An awkward time to deal with military gay ban ON POLITICS

JACK GERMOND & JULES WITCOVER

June 25, 1993|By JACK GERMOND & JULES WITCOVER

WASHINGTON -- Timing is important in politics, and for President Clinton there could hardly be a less fortuitous time to deal with the polarizing issue of homosexuals in the military.

As a practical matter, there may not be any good time for this issue. Clinton's unqualified promise to reverse the prohibition against gays in the military has been a bone in his throat ever since he took office. But the last thing he needs right now is new attention focused on a question that seems to confirm this "different kind of Democrat" is in fact a vintage liberal on social questions.

The president does have the option, of course, of carrying out his original promise, writing an executive order reversing the regulation -- and then sitting in the White House waiting to have his head handed to him by Congress. Although it may be argued that a little show of principle might be a welcome gesture, there obviously is no political gain in being handed another defeat. If he had taken that course the first week he was in office, the reversal by Congress might not have been quite so damaging. Now he is a ship listing badly in heavy seas.

So, that option aside, Clinton must decide how far he goes in caving in to the Joint Chiefs of Staff and the strong opposition in Congress and, not incidentally, in the country.

Although retired Sen. Barry Goldwater took it upon himself to support Clinton's original proposal, the president is not getting any help from his putative political friends. Sen. Sam Nunn of Georgia, chairman of the Senate Armed Services Committee and the capital's resident icon on military matters, has been aggressively hostile to the whole idea from the outset. Nunn's public hearings on the issue, coupled with a photogenic visit to a submarine, drew extraordinary attention to the question -- and clearly contributed significantly to the rise in Clinton's negatives in the opinion polls.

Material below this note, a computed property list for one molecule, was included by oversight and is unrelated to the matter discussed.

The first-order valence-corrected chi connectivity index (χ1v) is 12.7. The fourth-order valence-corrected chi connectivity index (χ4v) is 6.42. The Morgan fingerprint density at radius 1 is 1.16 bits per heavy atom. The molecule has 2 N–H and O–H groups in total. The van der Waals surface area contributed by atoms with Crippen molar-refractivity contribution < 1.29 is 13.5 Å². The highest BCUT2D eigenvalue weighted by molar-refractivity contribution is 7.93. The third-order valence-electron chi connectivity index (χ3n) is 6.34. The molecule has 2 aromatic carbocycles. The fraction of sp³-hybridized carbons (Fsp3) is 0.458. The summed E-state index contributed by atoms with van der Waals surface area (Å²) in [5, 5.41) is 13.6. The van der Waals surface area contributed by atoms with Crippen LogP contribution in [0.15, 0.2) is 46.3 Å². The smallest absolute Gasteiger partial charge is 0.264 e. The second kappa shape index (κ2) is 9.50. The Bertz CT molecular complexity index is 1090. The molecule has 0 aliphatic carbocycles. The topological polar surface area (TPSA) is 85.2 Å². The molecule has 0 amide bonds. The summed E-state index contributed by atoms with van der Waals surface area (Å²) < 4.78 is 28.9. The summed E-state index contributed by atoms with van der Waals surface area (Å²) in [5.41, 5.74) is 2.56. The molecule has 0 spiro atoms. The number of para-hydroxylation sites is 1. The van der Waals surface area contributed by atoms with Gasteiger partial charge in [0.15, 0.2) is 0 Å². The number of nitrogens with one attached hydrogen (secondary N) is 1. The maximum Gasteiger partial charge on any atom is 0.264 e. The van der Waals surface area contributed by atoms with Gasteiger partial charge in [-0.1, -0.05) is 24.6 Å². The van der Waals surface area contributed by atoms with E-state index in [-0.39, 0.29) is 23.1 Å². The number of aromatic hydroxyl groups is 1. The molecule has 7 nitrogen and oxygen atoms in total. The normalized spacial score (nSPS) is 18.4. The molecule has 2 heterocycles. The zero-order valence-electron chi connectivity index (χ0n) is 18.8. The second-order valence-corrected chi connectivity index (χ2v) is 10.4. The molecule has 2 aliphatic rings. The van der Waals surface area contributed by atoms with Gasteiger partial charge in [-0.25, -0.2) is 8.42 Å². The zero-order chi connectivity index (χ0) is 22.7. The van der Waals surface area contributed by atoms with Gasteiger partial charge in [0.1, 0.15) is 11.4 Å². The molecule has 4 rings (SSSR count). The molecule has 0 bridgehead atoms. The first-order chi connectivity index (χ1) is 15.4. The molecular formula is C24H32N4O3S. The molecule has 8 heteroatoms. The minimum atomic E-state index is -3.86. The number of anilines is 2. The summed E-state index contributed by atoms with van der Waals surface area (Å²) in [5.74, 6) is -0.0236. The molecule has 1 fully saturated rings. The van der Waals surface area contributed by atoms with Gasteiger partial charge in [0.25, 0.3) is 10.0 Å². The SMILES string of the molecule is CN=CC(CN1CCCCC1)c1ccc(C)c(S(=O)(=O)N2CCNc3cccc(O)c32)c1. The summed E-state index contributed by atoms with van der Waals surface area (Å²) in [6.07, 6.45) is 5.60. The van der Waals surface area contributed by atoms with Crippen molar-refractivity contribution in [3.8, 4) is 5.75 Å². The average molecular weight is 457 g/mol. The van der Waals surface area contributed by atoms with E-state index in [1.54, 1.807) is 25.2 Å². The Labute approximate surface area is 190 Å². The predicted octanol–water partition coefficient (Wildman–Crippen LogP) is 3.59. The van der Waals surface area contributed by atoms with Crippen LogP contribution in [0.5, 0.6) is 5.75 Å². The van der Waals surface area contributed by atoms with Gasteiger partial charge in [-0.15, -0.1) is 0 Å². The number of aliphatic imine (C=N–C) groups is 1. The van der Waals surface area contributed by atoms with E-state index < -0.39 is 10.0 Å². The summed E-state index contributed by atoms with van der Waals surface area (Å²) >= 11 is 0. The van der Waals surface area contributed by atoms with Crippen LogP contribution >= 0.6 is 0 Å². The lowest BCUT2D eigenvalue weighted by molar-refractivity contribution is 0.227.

Now there is Secretary of Defense Les Aspin, a Clinton appointee but another longtime friend of the military establishment, who appears ready to swallow a "compromise" that Nunn and the military leaders have written.

This is the "don't ask, don't tell" policy that says the services will stop asking recruits about their sexual orientation and will stop conducting witch hunts to ferret out gays -- while gays will be prohibited from declaring their homosexuality openly or engaging in homosexual activity either on or off the base. The draft of this proposal also would declare homosexuality "incompatible" with military service, the justification for booting them out if they declare themselves.

In other words, homosexuals could serve so long as they remained completely in the closet -- which, of course, is what they can do right now. The only difference would be that they would not be asked about it, so they would not have to lie.

But such a policy would fail to fulfill the basic purpose Clinton claimed when he took the position against the ban on gays during his campaign -- that is, to end discrimination based on sexual orientation by giving gays the same right to serve in the armed forces as anyone else. Like Lani Guinier, that principle has been thrown over the side.

At this point, it doesn't make sense to expect Clinton to walk the plank over gay rights. Indeed, one of the ironies of the situation is that reversing the ban on gays in the military is generally a low-priority item with activist gay rights groups who are far more concerned with such issues as more funding for AIDS victims.

And the president needs to preserve whatever credibility he can muster to see his economic plan through the House-Senate reconciliation process to final passage and then to begin a serious attempt to deal with reform of the health-care system. Being cast as the flaming liberal willing to risk it all for gay rights would be politically counterproductive at the very least.

On the other hand, however, Clinton doesn't have to swallow the grudging compromise that Sam Nunn, the Joint Chiefs of Staff and Les Aspin seem prepared to recommend. There are already plenty of regulations to govern the conduct of anyone who serves in the armed forces.

The question is whether gays are entitled to an equal chance to subject themselves to those regulations.

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